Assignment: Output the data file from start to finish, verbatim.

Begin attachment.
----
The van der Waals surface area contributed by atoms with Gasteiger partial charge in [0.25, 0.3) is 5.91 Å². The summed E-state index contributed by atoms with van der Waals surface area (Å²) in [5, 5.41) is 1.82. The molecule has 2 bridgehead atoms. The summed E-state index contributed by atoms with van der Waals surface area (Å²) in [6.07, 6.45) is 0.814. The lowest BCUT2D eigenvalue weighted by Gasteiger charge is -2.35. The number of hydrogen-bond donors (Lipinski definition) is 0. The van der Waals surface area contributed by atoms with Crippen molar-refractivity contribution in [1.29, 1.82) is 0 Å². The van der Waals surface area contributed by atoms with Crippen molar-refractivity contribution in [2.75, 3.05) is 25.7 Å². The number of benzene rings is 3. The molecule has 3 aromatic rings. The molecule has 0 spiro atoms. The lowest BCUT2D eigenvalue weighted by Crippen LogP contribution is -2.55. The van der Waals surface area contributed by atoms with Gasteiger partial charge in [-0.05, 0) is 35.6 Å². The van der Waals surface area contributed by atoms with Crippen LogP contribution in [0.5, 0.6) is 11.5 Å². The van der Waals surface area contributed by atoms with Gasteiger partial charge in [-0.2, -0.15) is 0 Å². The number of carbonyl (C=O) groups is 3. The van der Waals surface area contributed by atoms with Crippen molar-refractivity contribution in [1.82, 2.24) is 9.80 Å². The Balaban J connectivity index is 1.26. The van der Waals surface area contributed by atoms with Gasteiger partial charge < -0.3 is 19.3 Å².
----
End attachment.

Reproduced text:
The van der Waals surface area contributed by atoms with Gasteiger partial charge in [0.25, 0.3) is 5.91 Å². The summed E-state index contributed by atoms with van der Waals surface area (Å²) in [5, 5.41) is 1.82. The molecule has 2 bridgehead atoms. The summed E-state index contributed by atoms with van der Waals surface area (Å²) in [6.07, 6.45) is 0.814. The lowest BCUT2D eigenvalue weighted by Gasteiger charge is -2.35. The number of hydrogen-bond donors (Lipinski definition) is 0. The van der Waals surface area contributed by atoms with Crippen molar-refractivity contribution in [1.29, 1.82) is 0 Å². The van der Waals surface area contributed by atoms with Crippen molar-refractivity contribution in [2.75, 3.05) is 25.7 Å². The number of benzene rings is 3. The molecule has 3 aromatic rings. The molecule has 0 spiro atoms. The lowest BCUT2D eigenvalue weighted by Crippen LogP contribution is -2.55. The van der Waals surface area contributed by atoms with Gasteiger partial charge in [-0.05, 0) is 35.6 Å². The van der Waals surface area contributed by atoms with Crippen LogP contribution in [0.5, 0.6) is 11.5 Å². The van der Waals surface area contributed by atoms with Gasteiger partial charge in [-0.2, -0.15) is 0 Å². The number of carbonyl (C=O) groups is 3. The van der Waals surface area contributed by atoms with Crippen molar-refractivity contribution in [1.82, 2.24) is 9.80 Å². The Balaban J connectivity index is 1.26. The van der Waals surface area contributed by atoms with Gasteiger partial charge < -0.3 is 19.3 Å².